16. 16. Attitudes, Interest and Opinions  Deductions: Influenced by TV (not in isolation for new products), friends and shopkeepers.  Not hunting for information on beauty products.  Looking good and grooming are important.  Celebrities add trust and faith.  Way Ahead: Word-of-mouth is the most important; free trials, spot promotions, higher visibility and higher incentives to retailers will work.  Reliance on TV solely will not work. be highlighted. Era  Benefit and New Delhi money need toAJ/ Ajay K Raina; PGDM 2012-14 Business School, value of
  17. 17. The Potential  Deductions: Vast potential available; 24% usage.  High penetration but low PCI.  TV main player for category awareness.  Huge tilt towards smaller packaging.  Cosmetics and health important; general aversion to chemicals.  Price is important.  New products in small sizes.  Way Ahead……… Era Business School, New Delhi AJ/ Ajay K Raina; PGDM 2012-14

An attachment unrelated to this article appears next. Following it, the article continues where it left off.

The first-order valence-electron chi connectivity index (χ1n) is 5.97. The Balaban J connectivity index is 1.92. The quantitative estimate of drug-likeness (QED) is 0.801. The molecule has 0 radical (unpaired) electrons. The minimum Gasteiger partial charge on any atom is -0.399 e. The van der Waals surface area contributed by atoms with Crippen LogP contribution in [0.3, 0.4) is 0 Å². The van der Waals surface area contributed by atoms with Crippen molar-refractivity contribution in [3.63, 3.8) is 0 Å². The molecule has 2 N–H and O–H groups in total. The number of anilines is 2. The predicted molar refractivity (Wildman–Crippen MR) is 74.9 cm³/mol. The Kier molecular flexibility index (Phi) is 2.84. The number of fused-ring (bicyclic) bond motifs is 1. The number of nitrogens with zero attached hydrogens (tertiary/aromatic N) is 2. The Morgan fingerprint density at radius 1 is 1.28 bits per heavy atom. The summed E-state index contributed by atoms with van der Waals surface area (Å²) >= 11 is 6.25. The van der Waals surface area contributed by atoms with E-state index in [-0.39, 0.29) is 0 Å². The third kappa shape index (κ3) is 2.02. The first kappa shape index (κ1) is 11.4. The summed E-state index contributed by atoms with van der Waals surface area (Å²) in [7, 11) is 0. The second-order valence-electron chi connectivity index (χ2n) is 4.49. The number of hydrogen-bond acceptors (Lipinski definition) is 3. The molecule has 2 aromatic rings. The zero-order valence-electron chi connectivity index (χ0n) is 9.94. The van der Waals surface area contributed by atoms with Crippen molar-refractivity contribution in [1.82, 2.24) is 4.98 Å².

18. 18. Power of “S”  Primary SKU.  Invention of sachets “revolutionized “ the FMCG market.  It opened B2C untapped market in rural areas.  Unaffordable products became affordable for common people.  Luxury comes in “Sachets”.  Salience - Urban: Rural=10:90 (bottles:‟S‟).  99% of respondents have preference for „S‟; Mr V may have no choice! Era Business School, New Delhi AJ/ Ajay K Raina; PGDM 2012-14
  19. 19. Usage Issues  Cosmetics: Mr V has to concentrate on this issue while promoting/marketing since it is the most important one. Celebrities likely to prove cost effective.  Health and dandruff : Such benefits need to be highlighted.  Herbal: The product composition, if made chemical free, will find more buyers.  Fragrance – flowery. Era BusinessIt is aNew Delhi sensitive marketRaina; PGDM 2012-14 Cost : School, price AJ/ Ajay K there.